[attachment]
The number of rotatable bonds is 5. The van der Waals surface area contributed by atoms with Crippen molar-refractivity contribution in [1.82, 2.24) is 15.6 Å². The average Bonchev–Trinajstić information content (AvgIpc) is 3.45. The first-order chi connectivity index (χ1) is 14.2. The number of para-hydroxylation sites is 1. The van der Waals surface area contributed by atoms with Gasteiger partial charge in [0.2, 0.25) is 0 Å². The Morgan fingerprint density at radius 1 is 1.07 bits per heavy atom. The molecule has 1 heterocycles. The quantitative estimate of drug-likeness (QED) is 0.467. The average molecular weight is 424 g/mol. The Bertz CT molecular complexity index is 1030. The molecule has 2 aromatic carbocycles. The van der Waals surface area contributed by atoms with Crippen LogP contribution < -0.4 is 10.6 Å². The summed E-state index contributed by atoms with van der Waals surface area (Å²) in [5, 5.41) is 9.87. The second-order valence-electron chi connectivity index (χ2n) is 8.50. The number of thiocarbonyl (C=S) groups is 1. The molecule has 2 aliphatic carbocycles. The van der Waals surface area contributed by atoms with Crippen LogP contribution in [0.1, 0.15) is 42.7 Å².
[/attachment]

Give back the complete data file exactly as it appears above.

The number of rotatable bonds is 5. The van der Waals surface area contributed by atoms with Crippen molar-refractivity contribution in [1.82, 2.24) is 15.6 Å². The average Bonchev–Trinajstić information content (AvgIpc) is 3.45. The first-order chi connectivity index (χ1) is 14.2. The number of para-hydroxylation sites is 1. The van der Waals surface area contributed by atoms with Gasteiger partial charge in [0.2, 0.25) is 0 Å². The Morgan fingerprint density at radius 1 is 1.07 bits per heavy atom. The molecule has 1 heterocycles. The quantitative estimate of drug-likeness (QED) is 0.467. The average molecular weight is 424 g/mol. The Bertz CT molecular complexity index is 1030. The molecule has 2 aromatic carbocycles. The van der Waals surface area contributed by atoms with Crippen LogP contribution < -0.4 is 10.6 Å². The summed E-state index contributed by atoms with van der Waals surface area (Å²) in [5, 5.41) is 9.87. The second-order valence-electron chi connectivity index (χ2n) is 8.50. The number of thiocarbonyl (C=S) groups is 1. The molecule has 2 aliphatic carbocycles. The van der Waals surface area contributed by atoms with Crippen LogP contribution in [0.1, 0.15) is 42.7 Å².